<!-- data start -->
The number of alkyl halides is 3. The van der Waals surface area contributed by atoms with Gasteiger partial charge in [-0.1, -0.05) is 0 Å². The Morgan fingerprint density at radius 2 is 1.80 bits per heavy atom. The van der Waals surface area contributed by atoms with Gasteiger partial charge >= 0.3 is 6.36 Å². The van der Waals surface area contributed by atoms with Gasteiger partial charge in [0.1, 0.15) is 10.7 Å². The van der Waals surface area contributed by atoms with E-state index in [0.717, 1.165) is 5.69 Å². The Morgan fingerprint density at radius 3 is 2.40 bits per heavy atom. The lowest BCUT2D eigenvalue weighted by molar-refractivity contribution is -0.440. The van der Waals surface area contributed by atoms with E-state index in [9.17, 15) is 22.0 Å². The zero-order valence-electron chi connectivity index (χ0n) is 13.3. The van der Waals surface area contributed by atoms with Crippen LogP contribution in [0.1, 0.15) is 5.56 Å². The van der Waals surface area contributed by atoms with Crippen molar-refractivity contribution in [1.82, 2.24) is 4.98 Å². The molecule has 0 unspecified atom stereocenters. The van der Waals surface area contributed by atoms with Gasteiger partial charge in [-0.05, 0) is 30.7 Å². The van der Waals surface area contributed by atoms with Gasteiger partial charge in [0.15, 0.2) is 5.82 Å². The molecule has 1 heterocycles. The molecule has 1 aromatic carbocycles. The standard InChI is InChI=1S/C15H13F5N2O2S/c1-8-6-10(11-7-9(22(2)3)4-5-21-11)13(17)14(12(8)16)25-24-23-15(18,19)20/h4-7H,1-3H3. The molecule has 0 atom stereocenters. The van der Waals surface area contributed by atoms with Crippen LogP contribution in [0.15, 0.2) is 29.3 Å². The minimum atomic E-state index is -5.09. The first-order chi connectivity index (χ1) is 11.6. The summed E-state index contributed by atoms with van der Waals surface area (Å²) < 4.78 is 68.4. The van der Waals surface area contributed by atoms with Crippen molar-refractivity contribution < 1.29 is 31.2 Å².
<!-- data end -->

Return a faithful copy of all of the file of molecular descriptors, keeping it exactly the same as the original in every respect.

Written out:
The number of alkyl halides is 3. The van der Waals surface area contributed by atoms with Gasteiger partial charge in [-0.1, -0.05) is 0 Å². The Morgan fingerprint density at radius 2 is 1.80 bits per heavy atom. The van der Waals surface area contributed by atoms with Gasteiger partial charge >= 0.3 is 6.36 Å². The van der Waals surface area contributed by atoms with Gasteiger partial charge in [0.1, 0.15) is 10.7 Å². The van der Waals surface area contributed by atoms with E-state index in [0.717, 1.165) is 5.69 Å². The Morgan fingerprint density at radius 3 is 2.40 bits per heavy atom. The lowest BCUT2D eigenvalue weighted by molar-refractivity contribution is -0.440. The van der Waals surface area contributed by atoms with E-state index in [9.17, 15) is 22.0 Å². The zero-order valence-electron chi connectivity index (χ0n) is 13.3. The van der Waals surface area contributed by atoms with Crippen LogP contribution in [0.1, 0.15) is 5.56 Å². The van der Waals surface area contributed by atoms with Crippen molar-refractivity contribution in [1.82, 2.24) is 4.98 Å². The molecule has 0 unspecified atom stereocenters. The van der Waals surface area contributed by atoms with Gasteiger partial charge in [-0.05, 0) is 30.7 Å². The van der Waals surface area contributed by atoms with Gasteiger partial charge in [0.15, 0.2) is 5.82 Å². The molecule has 1 heterocycles. The molecule has 1 aromatic carbocycles. The standard InChI is InChI=1S/C15H13F5N2O2S/c1-8-6-10(11-7-9(22(2)3)4-5-21-11)13(17)14(12(8)16)25-24-23-15(18,19)20/h4-7H,1-3H3. The molecule has 0 atom stereocenters. The van der Waals surface area contributed by atoms with Crippen LogP contribution in [0.15, 0.2) is 29.3 Å². The minimum atomic E-state index is -5.09. The first-order chi connectivity index (χ1) is 11.6. The summed E-state index contributed by atoms with van der Waals surface area (Å²) < 4.78 is 68.4. The van der Waals surface area contributed by atoms with Crippen molar-refractivity contribution < 1.29 is 31.2 Å².